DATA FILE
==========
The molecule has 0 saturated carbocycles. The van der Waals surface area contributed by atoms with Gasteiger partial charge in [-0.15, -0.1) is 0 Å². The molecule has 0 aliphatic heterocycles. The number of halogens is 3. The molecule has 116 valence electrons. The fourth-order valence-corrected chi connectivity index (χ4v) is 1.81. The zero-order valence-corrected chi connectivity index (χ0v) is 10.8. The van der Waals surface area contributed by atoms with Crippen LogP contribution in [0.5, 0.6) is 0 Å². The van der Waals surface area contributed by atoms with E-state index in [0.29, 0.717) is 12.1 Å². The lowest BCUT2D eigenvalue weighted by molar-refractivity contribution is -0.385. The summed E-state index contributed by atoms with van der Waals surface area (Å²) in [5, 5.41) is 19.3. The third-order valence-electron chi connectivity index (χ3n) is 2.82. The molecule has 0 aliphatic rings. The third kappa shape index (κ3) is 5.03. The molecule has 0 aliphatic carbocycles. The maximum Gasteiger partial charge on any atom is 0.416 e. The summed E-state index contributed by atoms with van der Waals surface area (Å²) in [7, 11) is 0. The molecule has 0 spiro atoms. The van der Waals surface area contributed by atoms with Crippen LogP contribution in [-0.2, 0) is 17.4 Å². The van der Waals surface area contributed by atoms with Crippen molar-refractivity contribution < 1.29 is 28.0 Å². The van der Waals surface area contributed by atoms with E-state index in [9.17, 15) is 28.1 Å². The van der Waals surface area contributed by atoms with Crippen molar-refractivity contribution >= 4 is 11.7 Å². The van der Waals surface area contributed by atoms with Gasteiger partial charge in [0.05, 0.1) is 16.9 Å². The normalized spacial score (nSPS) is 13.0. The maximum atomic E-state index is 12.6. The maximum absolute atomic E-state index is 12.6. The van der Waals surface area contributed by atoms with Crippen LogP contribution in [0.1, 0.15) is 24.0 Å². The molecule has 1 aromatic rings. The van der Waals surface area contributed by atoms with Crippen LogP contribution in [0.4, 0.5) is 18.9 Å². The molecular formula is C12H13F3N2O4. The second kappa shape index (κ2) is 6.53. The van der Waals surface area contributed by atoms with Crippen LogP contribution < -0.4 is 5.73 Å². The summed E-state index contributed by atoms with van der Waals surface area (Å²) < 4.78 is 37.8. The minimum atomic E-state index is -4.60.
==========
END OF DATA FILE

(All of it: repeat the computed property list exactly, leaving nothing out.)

The molecule has 0 saturated carbocycles. The van der Waals surface area contributed by atoms with Gasteiger partial charge in [-0.15, -0.1) is 0 Å². The molecule has 0 aliphatic heterocycles. The number of halogens is 3. The molecule has 116 valence electrons. The fourth-order valence-corrected chi connectivity index (χ4v) is 1.81. The zero-order valence-corrected chi connectivity index (χ0v) is 10.8. The van der Waals surface area contributed by atoms with Crippen LogP contribution in [0.5, 0.6) is 0 Å². The van der Waals surface area contributed by atoms with E-state index in [0.29, 0.717) is 12.1 Å². The lowest BCUT2D eigenvalue weighted by molar-refractivity contribution is -0.385. The summed E-state index contributed by atoms with van der Waals surface area (Å²) in [5, 5.41) is 19.3. The third-order valence-electron chi connectivity index (χ3n) is 2.82. The molecule has 0 aliphatic rings. The third kappa shape index (κ3) is 5.03. The molecule has 0 aliphatic carbocycles. The maximum Gasteiger partial charge on any atom is 0.416 e. The summed E-state index contributed by atoms with van der Waals surface area (Å²) in [7, 11) is 0. The molecule has 0 spiro atoms. The van der Waals surface area contributed by atoms with Crippen LogP contribution in [-0.2, 0) is 17.4 Å². The van der Waals surface area contributed by atoms with Crippen molar-refractivity contribution < 1.29 is 28.0 Å². The van der Waals surface area contributed by atoms with E-state index in [9.17, 15) is 28.1 Å². The van der Waals surface area contributed by atoms with Crippen molar-refractivity contribution >= 4 is 11.7 Å². The van der Waals surface area contributed by atoms with Gasteiger partial charge in [0.05, 0.1) is 16.9 Å². The normalized spacial score (nSPS) is 13.0. The maximum atomic E-state index is 12.6. The maximum absolute atomic E-state index is 12.6. The van der Waals surface area contributed by atoms with Crippen LogP contribution in [0.1, 0.15) is 24.0 Å². The molecule has 1 aromatic rings. The van der Waals surface area contributed by atoms with Crippen LogP contribution in [0.4, 0.5) is 18.9 Å². The molecular formula is C12H13F3N2O4. The second kappa shape index (κ2) is 6.53. The van der Waals surface area contributed by atoms with Crippen LogP contribution < -0.4 is 5.73 Å². The summed E-state index contributed by atoms with van der Waals surface area (Å²) < 4.78 is 37.8. The minimum atomic E-state index is -4.60.